Arrow-right Camera
Gonzaga Basketball
Sports >  Gonzaga basketball

WCC approves significant changes to scheduling, tournament format

UPDATED: Mon., March 26, 2018, 9:46 p.m.

Gonzaga coach Mark Few reacts as his team falls further behind Florida State in the Sweet 16 last Thursday. (Tyler Tjomsland / The Spokesman-Review)
Gonzaga coach Mark Few reacts as his team falls further behind Florida State in the Sweet 16 last Thursday. (Tyler Tjomsland / The Spokesman-Review)

The WCC has approved changes that will trim two games from the conference basketball schedule and provide more protection for higher seeds at the WCC tournaments.

The men’s conference schedule will consist of 16 games (eight home, eight away) instead of the double round-robin of 18. The top two seeds in the men’s and women’s WCC tournaments will receive byes into the semifinal round. Under the previous format, the top two seeds entered in the quarterfinals.

Monday’s announcement comes as Gonzaga is contemplating whether to join the Mountain West Conference or remain in the WCC.

The scheduling adjustments, along with the conference’s acknowledgement of changes regarding distribution of NCAA Tournament revenue, strengthens the WCC’s case to keep Gonzaga, but GU athletic director Mike Roth stressed that the school hasn’t made a final decision regarding conference affiliation.

“These changes that were passed by the Presidents’ Council are all positive things in Gonzaga’s eyes,” Roth said. “We appreciate the on-going support of our member peers to continue to advance things forward with the WCC.”

The WCC release notes that changes to NCAA academic-based revenue distribution, men’s basketball unit revenue distribution and an adjustment to the licensing of future conference broadcast rights were approved in the fall. Gonzaga’s discussions with the Mountain West were first reported in February.

Gonzaga’s RPI usually drops during WCC play when it faces opponents in the bottom half of the conference. The Zags have pushed for scheduling changes to lessen the RPI impact and open up additional non-conference opportunities that could enhance their at-large credentials and/or NCAA seeding.

The scheduling changes go into effect next season. They are part of the Men’s Basketball Enhancement Plan, first discussed in June, 2017 with ESPN.com’s Joe Lunardi and others, to work within the current RPI system and maximize opportunities to get the most NCAA Tournament teams with the best possible seeds.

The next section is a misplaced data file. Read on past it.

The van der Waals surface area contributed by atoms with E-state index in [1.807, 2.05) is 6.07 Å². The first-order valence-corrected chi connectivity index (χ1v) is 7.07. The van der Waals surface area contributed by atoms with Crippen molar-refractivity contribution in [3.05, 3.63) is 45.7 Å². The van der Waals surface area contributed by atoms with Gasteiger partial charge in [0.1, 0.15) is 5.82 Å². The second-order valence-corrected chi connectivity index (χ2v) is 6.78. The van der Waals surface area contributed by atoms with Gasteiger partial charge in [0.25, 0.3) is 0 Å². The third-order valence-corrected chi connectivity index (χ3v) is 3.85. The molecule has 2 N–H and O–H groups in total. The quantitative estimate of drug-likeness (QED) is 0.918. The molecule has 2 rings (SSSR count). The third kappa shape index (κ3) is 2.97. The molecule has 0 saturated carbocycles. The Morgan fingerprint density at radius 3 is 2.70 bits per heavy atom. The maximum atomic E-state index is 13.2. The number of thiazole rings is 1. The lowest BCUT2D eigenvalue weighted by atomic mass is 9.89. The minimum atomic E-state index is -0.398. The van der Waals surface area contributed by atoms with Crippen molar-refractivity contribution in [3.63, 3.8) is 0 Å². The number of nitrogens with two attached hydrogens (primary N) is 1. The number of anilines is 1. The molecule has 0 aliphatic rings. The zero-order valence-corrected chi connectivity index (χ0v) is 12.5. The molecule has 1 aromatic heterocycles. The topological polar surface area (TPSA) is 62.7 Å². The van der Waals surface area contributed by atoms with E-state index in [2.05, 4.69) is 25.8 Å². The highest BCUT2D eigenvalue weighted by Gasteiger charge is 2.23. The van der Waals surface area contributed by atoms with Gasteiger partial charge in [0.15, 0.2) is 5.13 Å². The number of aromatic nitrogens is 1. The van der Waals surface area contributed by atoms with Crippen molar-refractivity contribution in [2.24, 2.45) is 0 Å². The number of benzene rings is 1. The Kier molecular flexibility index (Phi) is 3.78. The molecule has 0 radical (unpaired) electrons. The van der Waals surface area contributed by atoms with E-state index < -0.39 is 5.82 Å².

Among other changes approved, WCC teams will be required by the 2019-20 season:

—To play in a multi-team event every season.

—To play more home games than away games.

—To play no more than two non-Division I opponents.

—To receive conference approval for “guarantee games” at an opponent’s venue.

“Although it is unique for us to be playing fewer conference games while other conferences are adding games to their schedule, the disparity in RPI from the top of our league to the bottom is larger than any other conferences,” said BYU coach Dave Rose, chair of the WCC men’s basketball head coaches group. “We believe this approach will allow all 10 of our teams to schedule based on the current state of their program, and all 10 of us can go win more games – which will help everyone.”

WCC teams will face seven league opponents twice, an eighth at home and a ninth on the road.

The WCC Tournament format change eliminates the possibility of a top-two seed being upset by teams in the 7-10 range in the quarterfinal round, which could be devastating to a program’s at-large candidacy.

The top two seeds in the WCC men’s tournament enjoyed byes into the semifinals from 2003-13. The format was scrapped with the addition of Pacific in 2014.

“We are confident that these innovative adjustments will enhance access to the NCAA Tournament for the best programs of our marquee sport,” said Rev. Paul Fitzgerald, S.J., University of San Francisco President and chair of the Presidents’ Council.


Subscribe to Zags newsletter

Get the latest Zags headlines delivered to your inbox as they happen.

There was a problem subscribing you to the newsletter. Double check your email and try again, or email webteam@spokesman.com

You have been successfully subscribed!